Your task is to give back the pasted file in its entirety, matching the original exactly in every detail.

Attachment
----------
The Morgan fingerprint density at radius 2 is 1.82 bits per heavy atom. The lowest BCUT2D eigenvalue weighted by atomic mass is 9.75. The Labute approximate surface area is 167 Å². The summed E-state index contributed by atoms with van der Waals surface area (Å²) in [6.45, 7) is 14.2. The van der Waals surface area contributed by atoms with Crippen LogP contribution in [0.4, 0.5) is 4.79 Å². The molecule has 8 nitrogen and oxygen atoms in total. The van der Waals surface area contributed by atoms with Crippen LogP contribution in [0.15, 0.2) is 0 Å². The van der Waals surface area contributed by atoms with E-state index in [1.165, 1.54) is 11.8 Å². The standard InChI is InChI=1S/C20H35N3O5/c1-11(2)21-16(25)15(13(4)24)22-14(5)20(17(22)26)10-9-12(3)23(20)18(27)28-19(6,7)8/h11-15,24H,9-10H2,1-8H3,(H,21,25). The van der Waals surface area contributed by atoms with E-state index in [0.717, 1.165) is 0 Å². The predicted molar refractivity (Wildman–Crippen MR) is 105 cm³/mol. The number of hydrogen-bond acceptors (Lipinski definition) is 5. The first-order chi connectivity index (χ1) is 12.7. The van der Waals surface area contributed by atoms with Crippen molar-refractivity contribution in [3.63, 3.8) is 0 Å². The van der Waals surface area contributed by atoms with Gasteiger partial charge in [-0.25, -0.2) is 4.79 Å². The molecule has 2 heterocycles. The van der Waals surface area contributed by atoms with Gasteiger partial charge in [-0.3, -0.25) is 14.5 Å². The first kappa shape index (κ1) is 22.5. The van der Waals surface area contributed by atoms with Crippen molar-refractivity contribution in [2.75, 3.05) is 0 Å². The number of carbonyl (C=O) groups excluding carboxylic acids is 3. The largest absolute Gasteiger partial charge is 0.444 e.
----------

The Morgan fingerprint density at radius 2 is 1.82 bits per heavy atom. The lowest BCUT2D eigenvalue weighted by atomic mass is 9.75. The Labute approximate surface area is 167 Å². The summed E-state index contributed by atoms with van der Waals surface area (Å²) in [6.45, 7) is 14.2. The van der Waals surface area contributed by atoms with Crippen LogP contribution in [0.4, 0.5) is 4.79 Å². The molecule has 8 nitrogen and oxygen atoms in total. The van der Waals surface area contributed by atoms with Crippen LogP contribution in [0.15, 0.2) is 0 Å². The van der Waals surface area contributed by atoms with E-state index in [1.165, 1.54) is 11.8 Å². The standard InChI is InChI=1S/C20H35N3O5/c1-11(2)21-16(25)15(13(4)24)22-14(5)20(17(22)26)10-9-12(3)23(20)18(27)28-19(6,7)8/h11-15,24H,9-10H2,1-8H3,(H,21,25). The van der Waals surface area contributed by atoms with E-state index in [0.717, 1.165) is 0 Å². The predicted molar refractivity (Wildman–Crippen MR) is 105 cm³/mol. The number of hydrogen-bond acceptors (Lipinski definition) is 5. The first-order chi connectivity index (χ1) is 12.7. The van der Waals surface area contributed by atoms with Crippen molar-refractivity contribution in [3.63, 3.8) is 0 Å². The van der Waals surface area contributed by atoms with Gasteiger partial charge in [-0.25, -0.2) is 4.79 Å². The molecule has 2 heterocycles. The van der Waals surface area contributed by atoms with Gasteiger partial charge in [-0.3, -0.25) is 14.5 Å². The first kappa shape index (κ1) is 22.5. The van der Waals surface area contributed by atoms with Crippen molar-refractivity contribution in [2.75, 3.05) is 0 Å². The number of carbonyl (C=O) groups excluding carboxylic acids is 3. The largest absolute Gasteiger partial charge is 0.444 e.